But Amazon’s opposition to a tax that would solve the root causes of Seattle’s homelessness crisis — a lack of affordable housing, which is undoubtedly in part the result of rents and property values alike skyrocketing as a result of Amazon’s presence there — suggests that either Bezos hasn’t realized that Amazon is contributing to the displacement of working-class people or, worse, he simply doesn’t care.
In his book Winners Take All: The Elite Charade of Changing the World, Anand Giridharadas explains the mindset behind Bezos’s seemingly contradictory opposition to higher taxes and support for philanthropic giving. “By refusing to risk its way of life, by rejecting the idea that the powerful might have to sacrifice for the common good,” Giridharadas writes, Bezos and his fellow billionaire philanthropists are clinging “to a set of social arrangements that allow [them] to monopolize progress and then give symbolic scraps to the forsaken — many of whom wouldn’t need the scraps if the society were working right.”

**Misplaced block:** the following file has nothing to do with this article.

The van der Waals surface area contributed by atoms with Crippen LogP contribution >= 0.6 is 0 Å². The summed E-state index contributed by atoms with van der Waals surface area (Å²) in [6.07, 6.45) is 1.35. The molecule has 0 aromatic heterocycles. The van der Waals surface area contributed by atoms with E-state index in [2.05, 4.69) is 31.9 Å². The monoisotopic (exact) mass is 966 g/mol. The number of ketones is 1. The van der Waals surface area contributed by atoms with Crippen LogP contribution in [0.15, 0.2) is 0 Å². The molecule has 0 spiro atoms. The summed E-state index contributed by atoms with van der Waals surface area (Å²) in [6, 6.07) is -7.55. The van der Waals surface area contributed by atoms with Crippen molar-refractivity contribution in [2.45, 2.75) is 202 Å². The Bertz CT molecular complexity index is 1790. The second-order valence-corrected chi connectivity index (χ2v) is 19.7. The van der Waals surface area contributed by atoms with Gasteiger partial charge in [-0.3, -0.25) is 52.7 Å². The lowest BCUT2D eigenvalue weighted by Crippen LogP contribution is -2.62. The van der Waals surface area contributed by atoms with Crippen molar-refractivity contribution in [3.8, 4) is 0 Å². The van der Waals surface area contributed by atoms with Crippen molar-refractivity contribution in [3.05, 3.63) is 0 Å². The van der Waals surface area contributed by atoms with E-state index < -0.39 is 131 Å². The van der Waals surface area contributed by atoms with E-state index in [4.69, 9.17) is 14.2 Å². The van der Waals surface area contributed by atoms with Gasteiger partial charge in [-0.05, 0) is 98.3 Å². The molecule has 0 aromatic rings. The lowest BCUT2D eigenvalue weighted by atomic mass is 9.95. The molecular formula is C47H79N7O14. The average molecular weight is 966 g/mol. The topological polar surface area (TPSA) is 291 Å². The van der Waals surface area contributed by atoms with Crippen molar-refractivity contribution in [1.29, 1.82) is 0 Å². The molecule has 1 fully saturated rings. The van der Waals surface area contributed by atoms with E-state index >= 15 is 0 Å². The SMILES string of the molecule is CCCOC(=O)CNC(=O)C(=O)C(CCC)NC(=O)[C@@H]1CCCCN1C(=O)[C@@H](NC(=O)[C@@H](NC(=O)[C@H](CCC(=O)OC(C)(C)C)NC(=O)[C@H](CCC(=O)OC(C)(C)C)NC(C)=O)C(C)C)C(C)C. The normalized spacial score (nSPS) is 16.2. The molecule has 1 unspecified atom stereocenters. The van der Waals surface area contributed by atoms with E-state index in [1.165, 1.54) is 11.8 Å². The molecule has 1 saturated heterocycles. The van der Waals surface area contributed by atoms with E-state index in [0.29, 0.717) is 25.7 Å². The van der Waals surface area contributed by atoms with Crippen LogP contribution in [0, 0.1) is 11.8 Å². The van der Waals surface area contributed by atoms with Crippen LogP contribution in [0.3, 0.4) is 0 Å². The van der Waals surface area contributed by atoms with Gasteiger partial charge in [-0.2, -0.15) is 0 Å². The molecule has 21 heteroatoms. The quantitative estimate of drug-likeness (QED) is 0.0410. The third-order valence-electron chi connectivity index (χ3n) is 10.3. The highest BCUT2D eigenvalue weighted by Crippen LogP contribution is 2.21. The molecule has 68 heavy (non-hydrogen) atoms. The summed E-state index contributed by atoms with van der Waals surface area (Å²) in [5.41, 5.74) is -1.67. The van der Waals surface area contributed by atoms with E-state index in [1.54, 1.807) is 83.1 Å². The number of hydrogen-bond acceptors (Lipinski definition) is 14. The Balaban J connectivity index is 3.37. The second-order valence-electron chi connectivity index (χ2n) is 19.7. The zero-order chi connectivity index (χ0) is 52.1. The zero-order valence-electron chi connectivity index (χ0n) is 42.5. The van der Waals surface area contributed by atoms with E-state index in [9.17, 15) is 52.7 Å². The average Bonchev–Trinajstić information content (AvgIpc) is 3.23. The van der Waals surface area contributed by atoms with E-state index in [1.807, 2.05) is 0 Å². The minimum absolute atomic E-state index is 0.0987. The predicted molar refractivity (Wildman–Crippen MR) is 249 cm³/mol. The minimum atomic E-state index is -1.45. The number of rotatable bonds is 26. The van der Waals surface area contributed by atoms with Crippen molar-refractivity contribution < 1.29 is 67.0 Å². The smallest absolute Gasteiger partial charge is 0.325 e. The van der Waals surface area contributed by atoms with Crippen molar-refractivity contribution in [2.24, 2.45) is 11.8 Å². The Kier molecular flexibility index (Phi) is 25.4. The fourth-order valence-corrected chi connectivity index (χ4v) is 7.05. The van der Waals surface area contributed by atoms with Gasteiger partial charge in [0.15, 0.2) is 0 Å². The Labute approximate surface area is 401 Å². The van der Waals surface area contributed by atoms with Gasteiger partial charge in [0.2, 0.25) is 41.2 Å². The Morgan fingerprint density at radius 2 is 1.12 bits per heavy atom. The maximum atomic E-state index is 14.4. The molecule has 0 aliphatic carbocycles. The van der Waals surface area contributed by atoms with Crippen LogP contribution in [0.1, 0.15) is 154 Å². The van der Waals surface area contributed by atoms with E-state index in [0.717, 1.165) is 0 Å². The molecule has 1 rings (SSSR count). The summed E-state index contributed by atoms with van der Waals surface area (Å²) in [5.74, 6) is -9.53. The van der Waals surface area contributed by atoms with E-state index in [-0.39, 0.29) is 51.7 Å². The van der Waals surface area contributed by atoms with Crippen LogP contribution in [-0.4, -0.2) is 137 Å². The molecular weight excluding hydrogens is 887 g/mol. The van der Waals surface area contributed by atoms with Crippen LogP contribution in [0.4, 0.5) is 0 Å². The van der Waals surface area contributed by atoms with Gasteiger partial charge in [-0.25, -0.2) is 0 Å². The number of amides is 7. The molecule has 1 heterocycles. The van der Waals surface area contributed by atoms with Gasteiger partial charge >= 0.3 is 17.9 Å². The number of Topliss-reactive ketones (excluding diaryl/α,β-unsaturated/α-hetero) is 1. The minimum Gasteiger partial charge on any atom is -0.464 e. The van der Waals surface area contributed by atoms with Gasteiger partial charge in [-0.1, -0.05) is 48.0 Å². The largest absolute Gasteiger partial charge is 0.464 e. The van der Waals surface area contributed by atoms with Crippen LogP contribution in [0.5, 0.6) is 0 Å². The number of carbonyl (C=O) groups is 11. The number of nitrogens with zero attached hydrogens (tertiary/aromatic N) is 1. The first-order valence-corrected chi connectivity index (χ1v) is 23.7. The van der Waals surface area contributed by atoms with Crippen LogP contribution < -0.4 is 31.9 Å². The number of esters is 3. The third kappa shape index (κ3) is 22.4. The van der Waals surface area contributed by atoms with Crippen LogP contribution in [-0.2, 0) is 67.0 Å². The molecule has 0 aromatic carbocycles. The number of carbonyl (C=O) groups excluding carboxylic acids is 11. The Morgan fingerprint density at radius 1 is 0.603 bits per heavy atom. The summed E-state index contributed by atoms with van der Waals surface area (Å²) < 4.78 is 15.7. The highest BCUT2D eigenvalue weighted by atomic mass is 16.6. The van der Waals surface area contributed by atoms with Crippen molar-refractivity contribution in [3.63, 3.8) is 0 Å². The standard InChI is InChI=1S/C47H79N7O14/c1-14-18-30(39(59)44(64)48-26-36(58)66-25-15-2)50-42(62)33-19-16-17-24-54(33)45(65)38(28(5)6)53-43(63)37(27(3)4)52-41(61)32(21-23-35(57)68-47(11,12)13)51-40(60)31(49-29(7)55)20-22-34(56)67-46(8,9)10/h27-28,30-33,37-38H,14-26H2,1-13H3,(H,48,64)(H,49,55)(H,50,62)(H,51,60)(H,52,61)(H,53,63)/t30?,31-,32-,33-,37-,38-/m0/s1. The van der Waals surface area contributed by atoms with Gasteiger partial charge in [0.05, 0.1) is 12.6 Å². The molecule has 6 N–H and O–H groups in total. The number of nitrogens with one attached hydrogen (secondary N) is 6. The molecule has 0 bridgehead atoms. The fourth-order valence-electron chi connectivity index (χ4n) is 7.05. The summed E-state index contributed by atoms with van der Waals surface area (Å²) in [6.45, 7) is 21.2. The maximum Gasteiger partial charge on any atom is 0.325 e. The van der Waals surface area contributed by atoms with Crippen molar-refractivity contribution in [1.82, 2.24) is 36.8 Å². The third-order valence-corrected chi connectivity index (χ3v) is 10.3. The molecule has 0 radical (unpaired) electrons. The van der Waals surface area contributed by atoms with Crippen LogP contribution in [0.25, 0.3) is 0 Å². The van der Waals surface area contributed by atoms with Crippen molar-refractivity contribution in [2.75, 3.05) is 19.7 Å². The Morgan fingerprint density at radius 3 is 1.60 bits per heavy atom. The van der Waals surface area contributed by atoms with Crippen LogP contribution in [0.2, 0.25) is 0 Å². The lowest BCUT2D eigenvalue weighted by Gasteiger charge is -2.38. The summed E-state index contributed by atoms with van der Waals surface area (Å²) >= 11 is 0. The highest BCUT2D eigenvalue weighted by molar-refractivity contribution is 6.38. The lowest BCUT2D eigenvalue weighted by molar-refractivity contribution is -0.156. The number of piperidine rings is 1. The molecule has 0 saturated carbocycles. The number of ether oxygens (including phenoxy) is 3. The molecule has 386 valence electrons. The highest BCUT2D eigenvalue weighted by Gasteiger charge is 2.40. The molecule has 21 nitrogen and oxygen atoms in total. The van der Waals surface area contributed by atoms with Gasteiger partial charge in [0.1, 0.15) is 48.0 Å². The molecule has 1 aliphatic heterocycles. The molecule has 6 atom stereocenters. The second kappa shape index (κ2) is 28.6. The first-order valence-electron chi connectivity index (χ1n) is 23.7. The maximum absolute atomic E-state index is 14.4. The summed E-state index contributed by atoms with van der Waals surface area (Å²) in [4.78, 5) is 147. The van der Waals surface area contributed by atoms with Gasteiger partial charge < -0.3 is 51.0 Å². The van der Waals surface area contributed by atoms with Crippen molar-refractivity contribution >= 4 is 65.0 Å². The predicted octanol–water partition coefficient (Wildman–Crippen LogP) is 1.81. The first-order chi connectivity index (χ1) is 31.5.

If Amazon hadn’t gotten in the way of Seattle’s attempt to fund affordable housing — or if the city, unhindered by business interests, had acted sooner — would there be a need for a new Mary’s Place shelter? If cities across the country taxed businesses like Amazon in order to provide good work and adequate affordable housing for all people, would Bezos need to donate nearly $100 million to homeless services organizations?
With HQ2, New York and Virginia have chosen to give Amazon billions of dollars’ worth of tax breaks and other incentives — money that instead could have been used to increase homeless shelter space or renovate dilapidated public housing developments. Instead of taking money from Amazon and redistributing it to vulnerable people, local governments have chosen to do the opposite, contributing to Bezos’s vast fortune. In exchange, Bezos is donating a tiny fraction of his net worth to organizations that address the symptoms of inequality without tackling the root causes.
If Bezos’s commitment to homeless services seems too good to be true, that may be because it is.
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Correction: A previous version of this post misstated which building Amazon halted construction on, and the nature of the Mary’s Place shelter in that building.